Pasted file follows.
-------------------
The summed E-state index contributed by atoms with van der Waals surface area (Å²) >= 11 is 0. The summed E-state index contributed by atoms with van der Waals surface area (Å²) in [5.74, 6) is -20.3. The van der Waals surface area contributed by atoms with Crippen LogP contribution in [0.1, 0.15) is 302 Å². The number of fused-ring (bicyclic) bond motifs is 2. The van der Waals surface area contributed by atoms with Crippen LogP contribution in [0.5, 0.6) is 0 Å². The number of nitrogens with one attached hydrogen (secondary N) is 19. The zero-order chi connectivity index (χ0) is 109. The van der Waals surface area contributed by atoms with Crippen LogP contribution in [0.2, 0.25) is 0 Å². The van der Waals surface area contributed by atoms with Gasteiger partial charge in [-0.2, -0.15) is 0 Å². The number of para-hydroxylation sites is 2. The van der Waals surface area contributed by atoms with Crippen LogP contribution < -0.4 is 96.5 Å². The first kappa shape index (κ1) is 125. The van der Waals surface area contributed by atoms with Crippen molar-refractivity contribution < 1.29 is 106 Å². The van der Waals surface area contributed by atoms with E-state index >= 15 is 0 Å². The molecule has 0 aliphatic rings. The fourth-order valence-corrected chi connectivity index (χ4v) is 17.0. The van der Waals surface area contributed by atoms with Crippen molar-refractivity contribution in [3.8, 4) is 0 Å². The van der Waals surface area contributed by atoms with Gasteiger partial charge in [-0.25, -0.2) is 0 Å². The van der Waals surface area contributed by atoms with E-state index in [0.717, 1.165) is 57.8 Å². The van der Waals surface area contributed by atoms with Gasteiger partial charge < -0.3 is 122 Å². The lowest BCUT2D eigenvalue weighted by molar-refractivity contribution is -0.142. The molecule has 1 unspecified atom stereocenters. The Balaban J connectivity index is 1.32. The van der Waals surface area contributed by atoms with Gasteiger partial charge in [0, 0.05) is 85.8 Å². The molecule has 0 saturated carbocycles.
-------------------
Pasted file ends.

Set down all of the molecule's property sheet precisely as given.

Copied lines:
The summed E-state index contributed by atoms with van der Waals surface area (Å²) >= 11 is 0. The summed E-state index contributed by atoms with van der Waals surface area (Å²) in [5.74, 6) is -20.3. The van der Waals surface area contributed by atoms with Crippen LogP contribution in [0.1, 0.15) is 302 Å². The number of fused-ring (bicyclic) bond motifs is 2. The van der Waals surface area contributed by atoms with Crippen LogP contribution in [0.5, 0.6) is 0 Å². The number of nitrogens with one attached hydrogen (secondary N) is 19. The zero-order chi connectivity index (χ0) is 109. The van der Waals surface area contributed by atoms with Crippen LogP contribution in [0.2, 0.25) is 0 Å². The van der Waals surface area contributed by atoms with Gasteiger partial charge in [-0.2, -0.15) is 0 Å². The number of para-hydroxylation sites is 2. The van der Waals surface area contributed by atoms with Crippen LogP contribution < -0.4 is 96.5 Å². The first kappa shape index (κ1) is 125. The van der Waals surface area contributed by atoms with Crippen molar-refractivity contribution < 1.29 is 106 Å². The van der Waals surface area contributed by atoms with E-state index >= 15 is 0 Å². The molecule has 0 aliphatic rings. The fourth-order valence-corrected chi connectivity index (χ4v) is 17.0. The van der Waals surface area contributed by atoms with Crippen molar-refractivity contribution in [3.8, 4) is 0 Å². The van der Waals surface area contributed by atoms with Gasteiger partial charge in [-0.25, -0.2) is 0 Å². The van der Waals surface area contributed by atoms with E-state index in [0.717, 1.165) is 57.8 Å². The van der Waals surface area contributed by atoms with Gasteiger partial charge < -0.3 is 122 Å². The lowest BCUT2D eigenvalue weighted by molar-refractivity contribution is -0.142. The molecule has 1 unspecified atom stereocenters. The Balaban J connectivity index is 1.32. The van der Waals surface area contributed by atoms with Gasteiger partial charge in [0, 0.05) is 85.8 Å². The molecule has 0 saturated carbocycles.